This is one of those topics about which, I admit, I know very little. I’ve never had the opportunity to be involved in the development of one, so my personal perspective here will be next to nil. But I know this is something which many communicators use or need to know about, so over the last few weeks, I’ve done a bit of research, and compiled some information I hope will be helpful for you.
And if you’ve used infographics before, please tell me your experience in the Comment section below! I’d love to hear more from someone who’s created this useful form of visual communication.
What Is It?
Unless you’ve taken a vow of staying off the interwebz, you’ve probably seen an inforgraphic before. But what’s the formal definition? Short for information graphic, an infographic is a picture that presents data in a visually dynamic design, combined with storytelling and insights, that helps communicate messages to their audiences.
For some examples of great infographics, check out this article on Hubspot.
Should You Ever Use An Inforgraphic?
Like any form of communication, infographics are great if used properly, but can be turn off an audience if done poorly. Don’t use it just because you want to. First decide if you have a comprehensive set of data for which you feel would be most easily digested by your readers if represented graphically. Then consult your graphic designer to make sure (s)he feels confident that it can be executed effectively. Don’t force it just because you want to use this medium.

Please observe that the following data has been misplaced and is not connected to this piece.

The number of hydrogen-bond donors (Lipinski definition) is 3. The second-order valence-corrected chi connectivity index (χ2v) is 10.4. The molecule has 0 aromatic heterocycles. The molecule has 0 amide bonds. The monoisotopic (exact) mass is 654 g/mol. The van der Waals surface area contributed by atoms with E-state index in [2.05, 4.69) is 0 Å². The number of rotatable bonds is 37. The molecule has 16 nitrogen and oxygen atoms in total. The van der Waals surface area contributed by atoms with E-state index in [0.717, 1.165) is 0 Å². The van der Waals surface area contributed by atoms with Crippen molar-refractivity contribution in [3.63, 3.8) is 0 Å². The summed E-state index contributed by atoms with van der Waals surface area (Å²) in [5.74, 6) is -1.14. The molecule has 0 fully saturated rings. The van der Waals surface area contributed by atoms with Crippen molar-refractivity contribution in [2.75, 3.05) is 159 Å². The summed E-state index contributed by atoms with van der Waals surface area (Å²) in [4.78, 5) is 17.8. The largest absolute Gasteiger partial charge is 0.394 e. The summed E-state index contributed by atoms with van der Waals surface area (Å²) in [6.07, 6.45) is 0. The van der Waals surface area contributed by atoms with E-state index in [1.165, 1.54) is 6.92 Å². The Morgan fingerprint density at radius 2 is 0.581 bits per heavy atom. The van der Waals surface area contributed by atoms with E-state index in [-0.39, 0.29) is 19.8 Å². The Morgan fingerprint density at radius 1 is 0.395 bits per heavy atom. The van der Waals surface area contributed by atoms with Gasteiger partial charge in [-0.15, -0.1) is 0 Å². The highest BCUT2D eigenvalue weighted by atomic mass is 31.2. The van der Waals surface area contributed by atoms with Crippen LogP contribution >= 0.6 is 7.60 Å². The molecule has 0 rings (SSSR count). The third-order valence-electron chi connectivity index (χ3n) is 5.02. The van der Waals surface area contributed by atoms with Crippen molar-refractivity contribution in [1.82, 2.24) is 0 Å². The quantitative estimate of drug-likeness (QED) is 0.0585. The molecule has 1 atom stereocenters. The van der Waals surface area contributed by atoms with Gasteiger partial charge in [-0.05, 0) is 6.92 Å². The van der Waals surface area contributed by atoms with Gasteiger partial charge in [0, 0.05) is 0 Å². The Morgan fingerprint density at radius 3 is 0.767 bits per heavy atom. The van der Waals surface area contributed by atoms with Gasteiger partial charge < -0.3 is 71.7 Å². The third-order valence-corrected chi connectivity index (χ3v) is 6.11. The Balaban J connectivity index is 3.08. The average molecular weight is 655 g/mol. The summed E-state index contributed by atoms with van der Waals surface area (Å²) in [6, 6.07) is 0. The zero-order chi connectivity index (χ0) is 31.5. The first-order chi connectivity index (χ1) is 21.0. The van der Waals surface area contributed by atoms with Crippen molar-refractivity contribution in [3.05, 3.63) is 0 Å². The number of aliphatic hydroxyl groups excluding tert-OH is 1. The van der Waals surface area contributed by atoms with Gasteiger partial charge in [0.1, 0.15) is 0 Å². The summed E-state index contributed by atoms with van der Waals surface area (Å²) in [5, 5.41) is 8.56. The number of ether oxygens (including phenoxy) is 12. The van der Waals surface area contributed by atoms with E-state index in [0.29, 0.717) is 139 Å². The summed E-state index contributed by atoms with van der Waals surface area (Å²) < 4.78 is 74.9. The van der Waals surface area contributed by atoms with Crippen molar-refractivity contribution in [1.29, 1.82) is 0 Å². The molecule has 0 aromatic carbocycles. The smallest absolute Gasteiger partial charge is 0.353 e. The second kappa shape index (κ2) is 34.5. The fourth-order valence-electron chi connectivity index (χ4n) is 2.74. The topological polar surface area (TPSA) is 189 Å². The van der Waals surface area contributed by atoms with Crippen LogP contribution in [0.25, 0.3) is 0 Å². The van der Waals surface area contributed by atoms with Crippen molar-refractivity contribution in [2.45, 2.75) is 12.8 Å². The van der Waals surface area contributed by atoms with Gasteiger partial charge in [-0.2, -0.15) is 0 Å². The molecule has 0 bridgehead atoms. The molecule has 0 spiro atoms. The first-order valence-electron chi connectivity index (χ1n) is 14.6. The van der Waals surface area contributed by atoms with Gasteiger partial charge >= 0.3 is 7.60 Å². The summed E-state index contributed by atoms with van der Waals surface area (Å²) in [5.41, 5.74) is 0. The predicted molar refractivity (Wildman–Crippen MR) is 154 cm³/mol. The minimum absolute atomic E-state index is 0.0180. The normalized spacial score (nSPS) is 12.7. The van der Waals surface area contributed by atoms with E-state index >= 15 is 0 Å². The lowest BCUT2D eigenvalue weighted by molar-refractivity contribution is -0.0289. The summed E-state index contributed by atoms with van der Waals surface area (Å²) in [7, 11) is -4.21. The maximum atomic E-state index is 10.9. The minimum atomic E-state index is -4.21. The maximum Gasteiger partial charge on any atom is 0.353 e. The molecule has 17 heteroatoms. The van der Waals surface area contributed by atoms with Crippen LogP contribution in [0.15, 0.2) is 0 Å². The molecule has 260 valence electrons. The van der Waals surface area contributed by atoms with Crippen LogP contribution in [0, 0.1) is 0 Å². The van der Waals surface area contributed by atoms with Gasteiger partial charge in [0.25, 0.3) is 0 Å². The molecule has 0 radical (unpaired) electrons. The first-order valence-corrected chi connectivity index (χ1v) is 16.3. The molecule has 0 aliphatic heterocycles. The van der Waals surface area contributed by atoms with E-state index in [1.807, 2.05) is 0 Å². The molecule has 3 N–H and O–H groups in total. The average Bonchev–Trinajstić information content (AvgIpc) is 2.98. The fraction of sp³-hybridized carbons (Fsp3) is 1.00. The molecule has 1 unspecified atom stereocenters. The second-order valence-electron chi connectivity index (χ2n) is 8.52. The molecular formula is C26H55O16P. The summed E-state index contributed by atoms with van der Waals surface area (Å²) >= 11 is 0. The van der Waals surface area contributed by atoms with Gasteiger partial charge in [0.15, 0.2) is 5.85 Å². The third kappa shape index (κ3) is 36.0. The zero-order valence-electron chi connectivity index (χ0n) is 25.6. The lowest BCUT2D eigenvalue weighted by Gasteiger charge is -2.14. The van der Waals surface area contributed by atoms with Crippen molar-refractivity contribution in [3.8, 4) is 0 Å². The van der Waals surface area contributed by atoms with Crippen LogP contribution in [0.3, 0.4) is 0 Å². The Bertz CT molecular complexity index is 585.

Think in Terms of Graphics
A bad infographic can be misleading and confusing, so being on the same page with your designer is key. Bringing your own ideas will definitely help in the process, but it’s important that you think in graphic terms. Visualizing information in this way doesn’t come easily to everyone. But if you can establish standards and concepts with your designer, and see through the process, your chances of successful infographic building increase greatly.
Tell A Cohesive Story
Infographics aren’t just about presenting data in a pretty way; they should tell a story. So be sure your audience can get the story you want to convey without having to read an article. All good stories have a beginning, middle and end. So for instance, how can you visually represent the growth in customer satisfaction before and after a significant organizational or product change? The reader should be able to see that customers were unhappy, your organization made a change to improve their experience, and the evidence that the change was effective and the satisfaction rates increased as a result.
Pay Attention to Graphic Design Principles
If you’re new to infographics, it can be like having a new toy. You want to play with it right away, but it’s important to read the directions! That’s a metaphorical way of saying, be smart. Be sure you and your graphic designer don’t get so excited to build your visual that the basic principles of design are overlooked.
- Use distinctive, attractive colors, but adhere to some kind of uniform. Don’t use colors that don’t look good together and might distract the audience.
- Be sure that representative elements are distinguishable and consistent if used repeatedly.
- Too many elements, bad font choices, unnecessary blank space – these are all design mistakes that can kill your infographic.
- Make sure your visual has unity and elements don’t seem to be placed in an ad hoc manner.
- This relates in a big part to the storytelling element of your infographic. Do your beginning, middle, and end elements flow seamlessly into one another?
So here’s a little of my limited knowledge on infographics. I hope I was able to give a bit of basic insight for some readers, who share my lack of experience. Like I mentioned above, if you’ve been involved in building or using infographics in your communications, let us know your thoughts in the Comment section.
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